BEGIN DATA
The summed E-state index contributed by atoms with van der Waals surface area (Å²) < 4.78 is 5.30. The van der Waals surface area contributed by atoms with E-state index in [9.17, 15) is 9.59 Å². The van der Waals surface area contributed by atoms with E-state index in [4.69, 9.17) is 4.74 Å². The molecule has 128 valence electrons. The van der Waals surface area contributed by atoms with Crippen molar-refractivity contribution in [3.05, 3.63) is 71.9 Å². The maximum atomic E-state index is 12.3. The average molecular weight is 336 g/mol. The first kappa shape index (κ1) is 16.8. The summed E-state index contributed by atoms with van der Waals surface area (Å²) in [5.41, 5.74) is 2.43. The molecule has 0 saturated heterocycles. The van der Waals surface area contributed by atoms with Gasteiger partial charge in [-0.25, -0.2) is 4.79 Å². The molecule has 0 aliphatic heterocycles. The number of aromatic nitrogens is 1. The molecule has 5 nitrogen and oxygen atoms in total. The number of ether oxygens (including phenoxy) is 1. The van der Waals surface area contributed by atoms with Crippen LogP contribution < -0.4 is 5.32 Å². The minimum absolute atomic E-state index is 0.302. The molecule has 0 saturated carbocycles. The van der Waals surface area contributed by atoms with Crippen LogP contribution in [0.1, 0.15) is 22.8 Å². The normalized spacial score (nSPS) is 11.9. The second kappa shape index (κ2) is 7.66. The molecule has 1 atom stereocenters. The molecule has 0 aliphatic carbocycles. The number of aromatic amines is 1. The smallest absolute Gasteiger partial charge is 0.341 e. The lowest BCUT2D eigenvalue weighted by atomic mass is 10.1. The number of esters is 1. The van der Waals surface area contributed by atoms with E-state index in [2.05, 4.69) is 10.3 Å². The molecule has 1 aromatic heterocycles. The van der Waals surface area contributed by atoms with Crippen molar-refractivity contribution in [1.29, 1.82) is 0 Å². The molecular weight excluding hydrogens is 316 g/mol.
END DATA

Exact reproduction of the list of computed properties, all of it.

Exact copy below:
The summed E-state index contributed by atoms with van der Waals surface area (Å²) < 4.78 is 5.30. The van der Waals surface area contributed by atoms with E-state index in [9.17, 15) is 9.59 Å². The van der Waals surface area contributed by atoms with E-state index in [4.69, 9.17) is 4.74 Å². The molecule has 128 valence electrons. The van der Waals surface area contributed by atoms with Crippen molar-refractivity contribution in [3.05, 3.63) is 71.9 Å². The maximum atomic E-state index is 12.3. The average molecular weight is 336 g/mol. The first kappa shape index (κ1) is 16.8. The summed E-state index contributed by atoms with van der Waals surface area (Å²) in [5.41, 5.74) is 2.43. The molecule has 0 saturated heterocycles. The van der Waals surface area contributed by atoms with Gasteiger partial charge in [-0.25, -0.2) is 4.79 Å². The molecule has 0 aliphatic heterocycles. The number of aromatic nitrogens is 1. The molecule has 5 nitrogen and oxygen atoms in total. The number of ether oxygens (including phenoxy) is 1. The van der Waals surface area contributed by atoms with Crippen LogP contribution < -0.4 is 5.32 Å². The minimum absolute atomic E-state index is 0.302. The molecule has 0 saturated carbocycles. The van der Waals surface area contributed by atoms with Crippen LogP contribution in [0.1, 0.15) is 22.8 Å². The normalized spacial score (nSPS) is 11.9. The second kappa shape index (κ2) is 7.66. The molecule has 1 atom stereocenters. The molecule has 0 aliphatic carbocycles. The number of aromatic amines is 1. The smallest absolute Gasteiger partial charge is 0.341 e. The lowest BCUT2D eigenvalue weighted by atomic mass is 10.1. The number of esters is 1. The van der Waals surface area contributed by atoms with E-state index in [2.05, 4.69) is 10.3 Å². The molecule has 1 aromatic heterocycles. The van der Waals surface area contributed by atoms with Crippen molar-refractivity contribution in [1.29, 1.82) is 0 Å². The molecular weight excluding hydrogens is 316 g/mol.